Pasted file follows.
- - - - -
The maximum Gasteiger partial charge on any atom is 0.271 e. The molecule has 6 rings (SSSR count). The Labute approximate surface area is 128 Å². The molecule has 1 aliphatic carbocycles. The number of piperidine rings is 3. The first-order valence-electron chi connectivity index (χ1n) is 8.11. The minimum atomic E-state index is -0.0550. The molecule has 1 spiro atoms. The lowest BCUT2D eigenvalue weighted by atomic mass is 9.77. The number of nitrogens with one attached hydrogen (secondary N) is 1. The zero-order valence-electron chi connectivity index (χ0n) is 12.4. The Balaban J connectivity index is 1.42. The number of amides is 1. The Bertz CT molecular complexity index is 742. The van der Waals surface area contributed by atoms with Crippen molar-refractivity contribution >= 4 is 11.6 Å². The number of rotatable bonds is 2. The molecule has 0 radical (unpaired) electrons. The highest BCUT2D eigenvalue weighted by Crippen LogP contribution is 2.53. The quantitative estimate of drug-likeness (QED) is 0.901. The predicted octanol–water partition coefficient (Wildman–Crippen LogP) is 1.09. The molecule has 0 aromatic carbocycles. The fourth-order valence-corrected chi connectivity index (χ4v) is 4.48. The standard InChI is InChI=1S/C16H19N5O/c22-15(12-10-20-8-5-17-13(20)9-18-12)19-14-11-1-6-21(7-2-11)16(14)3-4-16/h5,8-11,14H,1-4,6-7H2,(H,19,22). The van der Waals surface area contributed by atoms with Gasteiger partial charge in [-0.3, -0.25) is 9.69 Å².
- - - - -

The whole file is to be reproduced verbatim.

The maximum Gasteiger partial charge on any atom is 0.271 e. The molecule has 6 rings (SSSR count). The Labute approximate surface area is 128 Å². The molecule has 1 aliphatic carbocycles. The number of piperidine rings is 3. The first-order valence-electron chi connectivity index (χ1n) is 8.11. The minimum atomic E-state index is -0.0550. The molecule has 1 spiro atoms. The lowest BCUT2D eigenvalue weighted by atomic mass is 9.77. The number of nitrogens with one attached hydrogen (secondary N) is 1. The zero-order valence-electron chi connectivity index (χ0n) is 12.4. The Balaban J connectivity index is 1.42. The number of amides is 1. The Bertz CT molecular complexity index is 742. The van der Waals surface area contributed by atoms with Crippen molar-refractivity contribution >= 4 is 11.6 Å². The number of rotatable bonds is 2. The molecule has 0 radical (unpaired) electrons. The highest BCUT2D eigenvalue weighted by Crippen LogP contribution is 2.53. The quantitative estimate of drug-likeness (QED) is 0.901. The predicted octanol–water partition coefficient (Wildman–Crippen LogP) is 1.09. The molecule has 0 aromatic carbocycles. The fourth-order valence-corrected chi connectivity index (χ4v) is 4.48. The standard InChI is InChI=1S/C16H19N5O/c22-15(12-10-20-8-5-17-13(20)9-18-12)19-14-11-1-6-21(7-2-11)16(14)3-4-16/h5,8-11,14H,1-4,6-7H2,(H,19,22). The van der Waals surface area contributed by atoms with Gasteiger partial charge in [-0.3, -0.25) is 9.69 Å².